Andy Harmon

Additionally, the Government Digitial Service (and developers across government in the UK, at least) still design their services to be operable and usable without JavaScript. And rightly so - a choice a citizen makes, wether for good reason or not, shouldn't prevent them from accessing public services.

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pclundaahl profile image
Patrick Charles-Lundaahl

Jusr chiming in here: I am that 1%! I actively block JavaScript on plenty of sites. However, I'm probably not your target audience - specifically, I block JS on sites that use it to do annoying things (playing floating videos, popping up mailing list signup forms, powering floating chatbots that ping me constantly, or auto loading comments or images I don't care about). It lets me filter out the noise so I can focus on the content (I also heavily use Firefox's reader mode). If those things are core to your business model or marketing activities, then yeah, you probably don't want to cater to people like me.

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akashkava profile image
Akash Kava

Yes here is the difference, website is what people expect to read, reading and consuming content is one part of website which does not need JavaScript frameworks, but SASS or subscription based business applications where users pay for the service, disabling JavaScript does not work in user's favor. You are competing book with a interactive game.

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pclundaahl profile image
Patrick Charles-Lundaahl

Sure, no disagreements there - full-blown webapps requiring JavaScript is obviously reasonable, particularly if it's a paid service that isn't going to be needed in a personal emergency. However, if it's a critical service, I truly think it's only responsible to make sure the app works on low-end devices (insurance, medical, counselling, govt., or anything else that someone might need to access in an emergency).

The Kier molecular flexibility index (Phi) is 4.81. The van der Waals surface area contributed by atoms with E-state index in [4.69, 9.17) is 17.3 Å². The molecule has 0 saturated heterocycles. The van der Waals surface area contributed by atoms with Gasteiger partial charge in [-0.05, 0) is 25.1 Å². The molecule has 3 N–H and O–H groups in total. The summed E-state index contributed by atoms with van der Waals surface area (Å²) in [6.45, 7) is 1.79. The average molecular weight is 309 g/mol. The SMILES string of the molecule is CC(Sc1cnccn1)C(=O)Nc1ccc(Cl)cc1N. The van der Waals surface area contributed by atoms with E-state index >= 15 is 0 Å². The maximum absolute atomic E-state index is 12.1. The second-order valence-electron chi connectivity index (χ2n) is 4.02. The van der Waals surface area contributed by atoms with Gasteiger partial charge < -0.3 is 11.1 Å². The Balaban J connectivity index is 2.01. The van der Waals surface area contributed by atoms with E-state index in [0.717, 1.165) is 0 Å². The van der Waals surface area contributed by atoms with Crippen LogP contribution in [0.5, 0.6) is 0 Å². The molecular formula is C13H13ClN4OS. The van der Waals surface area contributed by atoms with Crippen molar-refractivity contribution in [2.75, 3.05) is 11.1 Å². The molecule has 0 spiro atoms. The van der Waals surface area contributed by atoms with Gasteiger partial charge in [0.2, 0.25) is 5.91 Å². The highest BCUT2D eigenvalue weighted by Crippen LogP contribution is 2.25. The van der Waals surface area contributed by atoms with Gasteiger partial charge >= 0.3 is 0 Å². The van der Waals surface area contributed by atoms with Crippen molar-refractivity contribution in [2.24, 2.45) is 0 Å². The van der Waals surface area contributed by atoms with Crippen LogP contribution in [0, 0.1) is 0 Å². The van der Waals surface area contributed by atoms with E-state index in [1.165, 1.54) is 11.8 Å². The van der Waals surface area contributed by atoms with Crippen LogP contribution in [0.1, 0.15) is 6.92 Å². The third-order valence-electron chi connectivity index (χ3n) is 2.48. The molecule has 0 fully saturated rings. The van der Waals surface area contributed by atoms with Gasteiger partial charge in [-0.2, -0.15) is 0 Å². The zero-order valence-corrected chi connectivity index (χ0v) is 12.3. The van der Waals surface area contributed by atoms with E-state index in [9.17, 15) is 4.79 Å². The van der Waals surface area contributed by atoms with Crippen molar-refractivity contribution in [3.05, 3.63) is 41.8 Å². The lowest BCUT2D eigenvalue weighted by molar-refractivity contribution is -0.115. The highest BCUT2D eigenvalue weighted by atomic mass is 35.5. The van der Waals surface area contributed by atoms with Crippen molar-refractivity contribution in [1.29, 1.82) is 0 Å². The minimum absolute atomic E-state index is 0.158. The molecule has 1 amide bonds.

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ziizium profile image
Habdul Hazeez

Yet another +1.

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ziizium profile image
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unsungnovelty profile image
Nikhil • Edited

I too am that 1%. We might be a minority but I hate it when the websites don't work without javascript. Especially if it is your personal website (this is a personal opinion and you can ignore :) ).

While I understand JavaScript have it's genuine use cases, dumping JS like we are doing now is not very great for privacy, security, accessibility and climate!

Every unnecessary computation is bad for climate. Performance not only equals better UX anymore, it means less emissions and better climate. websitecarbon.com is something I recently discovered which roughly calculates the carbon emission of a website.

While websitecarbon.com shouldn't be used as a strict benchmark, it definitely raises the question on how to create less emissions for websites? The answer most often than not is definitely using HTML and CSS without JS unless and until really necessary.